One such database was utilized to test whether craniometric measurements can be utilized to measure stature when only fragmentary remains are available. Researchers created a database cranial measurements utilizing cephalograms of Garo women living in Bangladesh. Head circumference, head length, facial height from 'nasion' to 'gnathion', bizygomatic breadth and stature were all measured and documented. The measurements of the women were placed into a database and then a normative value was given for each measurement within that population. Results indicated that the only head circumference was positively statistically correlated with stature.[3]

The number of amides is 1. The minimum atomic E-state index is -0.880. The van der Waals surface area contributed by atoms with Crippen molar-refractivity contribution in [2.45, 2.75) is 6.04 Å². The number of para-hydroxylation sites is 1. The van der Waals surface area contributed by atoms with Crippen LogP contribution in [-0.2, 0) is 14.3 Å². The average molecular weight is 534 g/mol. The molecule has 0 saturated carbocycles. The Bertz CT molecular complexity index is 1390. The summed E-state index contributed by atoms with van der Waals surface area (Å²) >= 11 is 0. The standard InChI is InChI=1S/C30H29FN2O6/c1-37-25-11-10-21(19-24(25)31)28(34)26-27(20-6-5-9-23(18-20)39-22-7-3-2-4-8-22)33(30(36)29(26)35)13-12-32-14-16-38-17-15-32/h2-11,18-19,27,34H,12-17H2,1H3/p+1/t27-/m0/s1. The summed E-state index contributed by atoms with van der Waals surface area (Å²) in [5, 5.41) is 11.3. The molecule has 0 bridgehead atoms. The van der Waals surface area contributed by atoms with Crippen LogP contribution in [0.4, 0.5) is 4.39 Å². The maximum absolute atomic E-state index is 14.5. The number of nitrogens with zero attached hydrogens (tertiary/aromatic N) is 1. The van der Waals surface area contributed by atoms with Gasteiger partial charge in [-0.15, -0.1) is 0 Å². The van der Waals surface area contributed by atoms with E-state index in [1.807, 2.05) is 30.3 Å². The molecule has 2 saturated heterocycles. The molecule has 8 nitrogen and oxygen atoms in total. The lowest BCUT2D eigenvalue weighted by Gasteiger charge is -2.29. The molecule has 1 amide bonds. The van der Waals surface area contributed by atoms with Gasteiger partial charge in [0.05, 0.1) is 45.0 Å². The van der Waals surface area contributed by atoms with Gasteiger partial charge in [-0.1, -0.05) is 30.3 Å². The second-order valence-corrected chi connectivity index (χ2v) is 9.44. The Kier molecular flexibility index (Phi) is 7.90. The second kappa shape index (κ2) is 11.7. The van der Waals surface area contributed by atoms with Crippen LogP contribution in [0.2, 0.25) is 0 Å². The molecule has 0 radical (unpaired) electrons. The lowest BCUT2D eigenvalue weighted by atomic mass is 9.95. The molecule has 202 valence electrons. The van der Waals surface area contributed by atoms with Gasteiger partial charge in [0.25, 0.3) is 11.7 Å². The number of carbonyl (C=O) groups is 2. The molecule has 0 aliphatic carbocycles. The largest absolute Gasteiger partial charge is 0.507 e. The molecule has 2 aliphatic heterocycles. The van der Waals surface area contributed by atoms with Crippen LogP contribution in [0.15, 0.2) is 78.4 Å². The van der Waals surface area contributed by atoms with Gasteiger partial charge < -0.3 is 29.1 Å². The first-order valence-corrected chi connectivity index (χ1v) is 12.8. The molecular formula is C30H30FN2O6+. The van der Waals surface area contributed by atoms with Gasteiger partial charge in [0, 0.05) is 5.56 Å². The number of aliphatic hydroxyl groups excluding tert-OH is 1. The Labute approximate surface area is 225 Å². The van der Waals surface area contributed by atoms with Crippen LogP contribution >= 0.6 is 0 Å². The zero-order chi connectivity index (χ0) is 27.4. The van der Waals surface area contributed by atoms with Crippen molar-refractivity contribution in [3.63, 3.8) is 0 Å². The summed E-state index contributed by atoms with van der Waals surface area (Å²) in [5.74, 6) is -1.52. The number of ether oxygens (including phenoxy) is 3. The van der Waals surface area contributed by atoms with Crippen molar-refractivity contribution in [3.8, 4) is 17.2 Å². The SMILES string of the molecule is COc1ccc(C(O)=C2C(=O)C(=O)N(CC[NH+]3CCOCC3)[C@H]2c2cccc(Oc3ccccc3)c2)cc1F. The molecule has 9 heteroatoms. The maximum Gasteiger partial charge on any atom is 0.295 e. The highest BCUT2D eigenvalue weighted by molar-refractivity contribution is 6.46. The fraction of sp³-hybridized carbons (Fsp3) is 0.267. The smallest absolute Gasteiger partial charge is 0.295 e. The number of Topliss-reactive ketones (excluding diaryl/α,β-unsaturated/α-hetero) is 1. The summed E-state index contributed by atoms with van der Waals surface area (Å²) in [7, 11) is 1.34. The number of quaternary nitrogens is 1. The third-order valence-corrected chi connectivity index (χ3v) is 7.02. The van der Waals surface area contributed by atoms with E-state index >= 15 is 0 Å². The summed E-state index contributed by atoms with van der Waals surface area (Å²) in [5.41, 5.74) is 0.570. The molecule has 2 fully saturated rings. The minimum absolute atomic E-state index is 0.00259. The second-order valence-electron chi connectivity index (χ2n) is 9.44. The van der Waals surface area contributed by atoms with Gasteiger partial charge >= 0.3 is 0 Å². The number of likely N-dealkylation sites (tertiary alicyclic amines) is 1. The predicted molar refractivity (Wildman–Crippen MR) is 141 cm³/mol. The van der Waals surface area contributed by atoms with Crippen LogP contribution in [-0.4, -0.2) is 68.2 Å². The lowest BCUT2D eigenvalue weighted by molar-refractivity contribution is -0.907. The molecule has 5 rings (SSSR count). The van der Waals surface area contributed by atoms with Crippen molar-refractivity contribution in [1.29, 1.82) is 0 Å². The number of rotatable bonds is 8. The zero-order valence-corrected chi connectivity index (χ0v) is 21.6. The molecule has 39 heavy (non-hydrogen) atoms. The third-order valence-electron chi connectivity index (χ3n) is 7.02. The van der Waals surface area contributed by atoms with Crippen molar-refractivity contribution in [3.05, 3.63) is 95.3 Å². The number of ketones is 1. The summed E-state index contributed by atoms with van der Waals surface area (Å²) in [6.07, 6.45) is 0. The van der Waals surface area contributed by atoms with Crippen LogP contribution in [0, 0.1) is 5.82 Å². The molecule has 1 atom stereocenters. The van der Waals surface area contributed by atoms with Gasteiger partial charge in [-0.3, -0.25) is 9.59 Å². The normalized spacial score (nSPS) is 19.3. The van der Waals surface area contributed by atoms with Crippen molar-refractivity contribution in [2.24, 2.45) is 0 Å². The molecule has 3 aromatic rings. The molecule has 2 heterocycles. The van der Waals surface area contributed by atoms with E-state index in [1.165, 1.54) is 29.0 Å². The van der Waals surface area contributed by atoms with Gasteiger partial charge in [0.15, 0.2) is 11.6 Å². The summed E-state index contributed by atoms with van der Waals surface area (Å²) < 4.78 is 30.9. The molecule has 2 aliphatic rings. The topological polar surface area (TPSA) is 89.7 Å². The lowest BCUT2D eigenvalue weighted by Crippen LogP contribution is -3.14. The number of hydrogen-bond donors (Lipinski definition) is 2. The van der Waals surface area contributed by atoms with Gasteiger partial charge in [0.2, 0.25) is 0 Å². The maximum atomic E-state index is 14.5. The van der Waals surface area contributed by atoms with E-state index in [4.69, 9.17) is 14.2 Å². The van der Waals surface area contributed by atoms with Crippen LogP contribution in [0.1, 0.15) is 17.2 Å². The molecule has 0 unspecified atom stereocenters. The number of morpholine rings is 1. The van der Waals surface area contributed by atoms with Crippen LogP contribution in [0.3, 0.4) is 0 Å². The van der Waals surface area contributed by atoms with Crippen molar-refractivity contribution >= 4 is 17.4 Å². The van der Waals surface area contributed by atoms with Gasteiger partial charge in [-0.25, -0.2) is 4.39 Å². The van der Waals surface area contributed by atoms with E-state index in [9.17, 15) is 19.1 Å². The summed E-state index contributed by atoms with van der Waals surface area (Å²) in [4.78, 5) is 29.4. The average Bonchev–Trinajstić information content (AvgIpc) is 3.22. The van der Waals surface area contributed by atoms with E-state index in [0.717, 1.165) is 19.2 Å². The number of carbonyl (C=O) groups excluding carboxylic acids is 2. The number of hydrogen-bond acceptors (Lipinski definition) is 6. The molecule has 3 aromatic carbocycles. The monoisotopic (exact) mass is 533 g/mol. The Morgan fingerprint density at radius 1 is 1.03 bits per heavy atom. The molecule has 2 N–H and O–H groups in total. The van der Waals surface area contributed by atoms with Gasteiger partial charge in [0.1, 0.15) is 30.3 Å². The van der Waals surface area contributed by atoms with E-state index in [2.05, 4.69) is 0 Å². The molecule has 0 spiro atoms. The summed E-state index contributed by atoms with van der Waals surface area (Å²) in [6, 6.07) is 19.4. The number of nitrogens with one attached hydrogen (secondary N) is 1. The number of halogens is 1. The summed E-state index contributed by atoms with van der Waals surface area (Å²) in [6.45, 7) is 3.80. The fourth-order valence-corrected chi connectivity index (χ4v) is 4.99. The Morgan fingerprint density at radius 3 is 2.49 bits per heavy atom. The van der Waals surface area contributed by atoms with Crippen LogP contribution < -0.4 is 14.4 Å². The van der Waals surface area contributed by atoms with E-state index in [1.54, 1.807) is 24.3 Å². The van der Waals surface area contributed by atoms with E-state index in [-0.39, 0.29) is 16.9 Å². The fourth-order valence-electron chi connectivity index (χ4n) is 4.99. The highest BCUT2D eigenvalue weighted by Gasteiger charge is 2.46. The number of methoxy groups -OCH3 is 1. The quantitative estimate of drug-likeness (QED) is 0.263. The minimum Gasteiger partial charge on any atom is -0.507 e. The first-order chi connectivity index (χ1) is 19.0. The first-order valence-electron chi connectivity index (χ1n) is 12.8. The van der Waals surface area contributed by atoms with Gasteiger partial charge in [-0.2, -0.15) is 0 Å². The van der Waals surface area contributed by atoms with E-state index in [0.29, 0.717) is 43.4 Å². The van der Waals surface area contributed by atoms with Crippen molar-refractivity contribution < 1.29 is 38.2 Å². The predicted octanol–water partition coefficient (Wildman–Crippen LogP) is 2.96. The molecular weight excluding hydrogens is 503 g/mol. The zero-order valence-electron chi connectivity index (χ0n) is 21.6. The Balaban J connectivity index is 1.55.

One way in which cephalograms can be utilized is for accurate age estimation but not for sex estimation. One study confirmed that the mandibular ramus length is strongly related to chronological age and can be utilized to predict whether an individual is older than 18 years or older with a highly significant degree of accuracy (95% confidence interval). If the ramus length is 7.0 cm or more, then the individual has an 81.25% probability of being 18 years or older. Further, the study confirmed that there is not a strong degree of sexual dimorphism between mandibular ramus length until an individual reaches 16 years of age. The accuracy of predicting sex with mandibular ramus length is only 54% making it an unreliable indicator of sex in forensic contexts. The study also has impacts for providing age estimation of living people. This could be applicable in immigration, criminal and civil investigations, adoption of children, or old-age pension requests.The study utilized scanned cephalometric radiographs to conduct the study.[4] Cephalometry remains to be the most popular and useful method for investigating the craniofacial skeletal morphology. Skull measurements are also important for facial reconstruction in cases of disputed identity. In the Punjab study, the mesocephalic was the most common craniotype followed by dolicocephalic in the tropical regions.The brachycephalic was more common in the temperate regions. Genetic and environmental factors have been suggested for the presence of variations in cephalic indices among population groups. Dietary habits have also been shown to modulate the craniofacial form of people. The data this study gathered is only valid for the adult population and may be useful in future forensic contexts.[5]